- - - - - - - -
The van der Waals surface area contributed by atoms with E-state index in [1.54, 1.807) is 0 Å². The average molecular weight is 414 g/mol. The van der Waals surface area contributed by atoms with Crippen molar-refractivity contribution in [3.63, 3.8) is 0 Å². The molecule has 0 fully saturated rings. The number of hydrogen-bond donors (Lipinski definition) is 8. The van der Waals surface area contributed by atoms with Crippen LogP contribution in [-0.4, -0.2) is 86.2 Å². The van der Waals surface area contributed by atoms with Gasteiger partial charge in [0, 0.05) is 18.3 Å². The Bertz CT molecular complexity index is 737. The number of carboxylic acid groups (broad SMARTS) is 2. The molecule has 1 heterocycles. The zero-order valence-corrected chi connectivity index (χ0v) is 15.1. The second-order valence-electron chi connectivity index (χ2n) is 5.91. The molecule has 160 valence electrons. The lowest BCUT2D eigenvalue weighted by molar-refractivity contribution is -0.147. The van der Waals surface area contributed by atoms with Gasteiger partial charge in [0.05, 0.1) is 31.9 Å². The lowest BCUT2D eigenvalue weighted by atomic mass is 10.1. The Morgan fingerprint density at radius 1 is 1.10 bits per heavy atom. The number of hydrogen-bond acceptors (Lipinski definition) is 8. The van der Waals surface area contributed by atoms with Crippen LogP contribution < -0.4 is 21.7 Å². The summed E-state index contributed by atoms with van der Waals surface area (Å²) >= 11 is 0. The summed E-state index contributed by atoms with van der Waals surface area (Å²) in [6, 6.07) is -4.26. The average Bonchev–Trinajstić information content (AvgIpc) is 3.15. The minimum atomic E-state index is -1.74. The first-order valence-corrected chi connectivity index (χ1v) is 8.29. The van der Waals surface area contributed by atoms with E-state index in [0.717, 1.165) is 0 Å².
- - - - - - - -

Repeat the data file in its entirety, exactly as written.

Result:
The van der Waals surface area contributed by atoms with E-state index in [1.54, 1.807) is 0 Å². The average molecular weight is 414 g/mol. The van der Waals surface area contributed by atoms with Crippen molar-refractivity contribution in [3.63, 3.8) is 0 Å². The molecule has 0 fully saturated rings. The number of hydrogen-bond donors (Lipinski definition) is 8. The van der Waals surface area contributed by atoms with Crippen LogP contribution in [-0.4, -0.2) is 86.2 Å². The van der Waals surface area contributed by atoms with Gasteiger partial charge in [0, 0.05) is 18.3 Å². The Bertz CT molecular complexity index is 737. The number of carboxylic acid groups (broad SMARTS) is 2. The molecule has 1 heterocycles. The zero-order valence-corrected chi connectivity index (χ0v) is 15.1. The second-order valence-electron chi connectivity index (χ2n) is 5.91. The molecule has 160 valence electrons. The lowest BCUT2D eigenvalue weighted by molar-refractivity contribution is -0.147. The van der Waals surface area contributed by atoms with Gasteiger partial charge in [0.05, 0.1) is 31.9 Å². The lowest BCUT2D eigenvalue weighted by atomic mass is 10.1. The Morgan fingerprint density at radius 1 is 1.10 bits per heavy atom. The number of hydrogen-bond acceptors (Lipinski definition) is 8. The van der Waals surface area contributed by atoms with Crippen LogP contribution < -0.4 is 21.7 Å². The summed E-state index contributed by atoms with van der Waals surface area (Å²) >= 11 is 0. The summed E-state index contributed by atoms with van der Waals surface area (Å²) in [6, 6.07) is -4.26. The average Bonchev–Trinajstić information content (AvgIpc) is 3.15. The minimum atomic E-state index is -1.74. The first-order valence-corrected chi connectivity index (χ1v) is 8.29. The van der Waals surface area contributed by atoms with E-state index in [0.717, 1.165) is 0 Å².